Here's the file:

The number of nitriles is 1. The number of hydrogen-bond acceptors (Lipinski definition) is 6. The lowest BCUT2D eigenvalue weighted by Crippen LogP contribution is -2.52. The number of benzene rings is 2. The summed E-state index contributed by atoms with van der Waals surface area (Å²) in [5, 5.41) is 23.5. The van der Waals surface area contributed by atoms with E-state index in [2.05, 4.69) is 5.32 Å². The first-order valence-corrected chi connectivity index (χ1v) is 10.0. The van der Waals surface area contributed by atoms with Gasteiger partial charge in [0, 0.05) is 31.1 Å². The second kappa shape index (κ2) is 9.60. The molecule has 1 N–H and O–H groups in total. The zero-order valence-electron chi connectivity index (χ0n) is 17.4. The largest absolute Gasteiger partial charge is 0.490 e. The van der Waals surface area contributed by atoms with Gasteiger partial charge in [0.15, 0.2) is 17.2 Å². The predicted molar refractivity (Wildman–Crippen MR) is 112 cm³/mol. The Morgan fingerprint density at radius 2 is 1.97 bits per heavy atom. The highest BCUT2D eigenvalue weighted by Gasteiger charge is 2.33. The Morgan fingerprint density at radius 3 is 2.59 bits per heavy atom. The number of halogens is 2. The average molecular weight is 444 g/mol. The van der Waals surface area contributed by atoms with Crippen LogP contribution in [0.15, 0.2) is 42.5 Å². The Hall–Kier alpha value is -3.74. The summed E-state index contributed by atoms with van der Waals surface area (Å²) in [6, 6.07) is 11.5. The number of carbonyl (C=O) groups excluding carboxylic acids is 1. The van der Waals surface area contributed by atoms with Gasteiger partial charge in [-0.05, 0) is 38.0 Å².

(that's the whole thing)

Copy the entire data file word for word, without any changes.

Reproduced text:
The number of nitriles is 1. The number of hydrogen-bond acceptors (Lipinski definition) is 6. The lowest BCUT2D eigenvalue weighted by Crippen LogP contribution is -2.52. The number of benzene rings is 2. The summed E-state index contributed by atoms with van der Waals surface area (Å²) in [5, 5.41) is 23.5. The van der Waals surface area contributed by atoms with E-state index in [2.05, 4.69) is 5.32 Å². The first-order valence-corrected chi connectivity index (χ1v) is 10.0. The van der Waals surface area contributed by atoms with Gasteiger partial charge in [0, 0.05) is 31.1 Å². The second kappa shape index (κ2) is 9.60. The molecule has 1 N–H and O–H groups in total. The zero-order valence-electron chi connectivity index (χ0n) is 17.4. The largest absolute Gasteiger partial charge is 0.490 e. The van der Waals surface area contributed by atoms with Gasteiger partial charge in [0.15, 0.2) is 17.2 Å². The predicted molar refractivity (Wildman–Crippen MR) is 112 cm³/mol. The Morgan fingerprint density at radius 2 is 1.97 bits per heavy atom. The highest BCUT2D eigenvalue weighted by Gasteiger charge is 2.33. The Morgan fingerprint density at radius 3 is 2.59 bits per heavy atom. The number of halogens is 2. The average molecular weight is 444 g/mol. The van der Waals surface area contributed by atoms with Crippen LogP contribution in [0.15, 0.2) is 42.5 Å². The Hall–Kier alpha value is -3.74. The summed E-state index contributed by atoms with van der Waals surface area (Å²) in [6, 6.07) is 11.5. The number of carbonyl (C=O) groups excluding carboxylic acids is 1. The van der Waals surface area contributed by atoms with Gasteiger partial charge in [-0.05, 0) is 38.0 Å².